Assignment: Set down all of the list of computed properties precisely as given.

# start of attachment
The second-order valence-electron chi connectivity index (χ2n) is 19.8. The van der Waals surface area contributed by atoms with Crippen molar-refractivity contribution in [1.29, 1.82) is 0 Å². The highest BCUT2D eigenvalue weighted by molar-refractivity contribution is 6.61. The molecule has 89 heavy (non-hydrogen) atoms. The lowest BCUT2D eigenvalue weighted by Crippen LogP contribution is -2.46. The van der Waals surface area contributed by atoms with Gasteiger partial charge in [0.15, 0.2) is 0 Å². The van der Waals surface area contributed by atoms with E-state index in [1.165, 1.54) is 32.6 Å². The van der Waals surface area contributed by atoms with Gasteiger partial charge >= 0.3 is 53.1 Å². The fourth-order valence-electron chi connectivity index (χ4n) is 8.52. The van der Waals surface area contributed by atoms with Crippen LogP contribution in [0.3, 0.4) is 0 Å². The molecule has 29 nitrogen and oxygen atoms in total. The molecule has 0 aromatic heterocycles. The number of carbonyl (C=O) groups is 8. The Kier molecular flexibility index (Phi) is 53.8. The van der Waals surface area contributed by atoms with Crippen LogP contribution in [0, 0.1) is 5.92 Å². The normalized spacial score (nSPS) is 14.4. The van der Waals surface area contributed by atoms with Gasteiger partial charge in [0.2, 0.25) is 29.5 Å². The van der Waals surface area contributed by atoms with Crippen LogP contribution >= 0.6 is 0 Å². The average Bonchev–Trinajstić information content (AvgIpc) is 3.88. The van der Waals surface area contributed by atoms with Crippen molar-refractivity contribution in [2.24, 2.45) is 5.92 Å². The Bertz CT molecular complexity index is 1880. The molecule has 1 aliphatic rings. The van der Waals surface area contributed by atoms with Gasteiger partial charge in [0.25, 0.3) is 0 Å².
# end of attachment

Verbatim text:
The second-order valence-electron chi connectivity index (χ2n) is 19.8. The van der Waals surface area contributed by atoms with Crippen molar-refractivity contribution in [1.29, 1.82) is 0 Å². The highest BCUT2D eigenvalue weighted by molar-refractivity contribution is 6.61. The molecule has 89 heavy (non-hydrogen) atoms. The lowest BCUT2D eigenvalue weighted by Crippen LogP contribution is -2.46. The van der Waals surface area contributed by atoms with Gasteiger partial charge in [0.15, 0.2) is 0 Å². The van der Waals surface area contributed by atoms with E-state index in [1.165, 1.54) is 32.6 Å². The van der Waals surface area contributed by atoms with Gasteiger partial charge >= 0.3 is 53.1 Å². The fourth-order valence-electron chi connectivity index (χ4n) is 8.52. The van der Waals surface area contributed by atoms with Crippen LogP contribution in [0.3, 0.4) is 0 Å². The molecule has 29 nitrogen and oxygen atoms in total. The molecule has 0 aromatic heterocycles. The number of carbonyl (C=O) groups is 8. The Kier molecular flexibility index (Phi) is 53.8. The van der Waals surface area contributed by atoms with Crippen LogP contribution in [0, 0.1) is 5.92 Å². The normalized spacial score (nSPS) is 14.4. The van der Waals surface area contributed by atoms with Gasteiger partial charge in [0.2, 0.25) is 29.5 Å². The van der Waals surface area contributed by atoms with Crippen LogP contribution >= 0.6 is 0 Å². The average Bonchev–Trinajstić information content (AvgIpc) is 3.88. The van der Waals surface area contributed by atoms with Crippen molar-refractivity contribution in [2.24, 2.45) is 5.92 Å². The Bertz CT molecular complexity index is 1880. The molecule has 1 aliphatic rings. The van der Waals surface area contributed by atoms with Gasteiger partial charge in [0.25, 0.3) is 0 Å².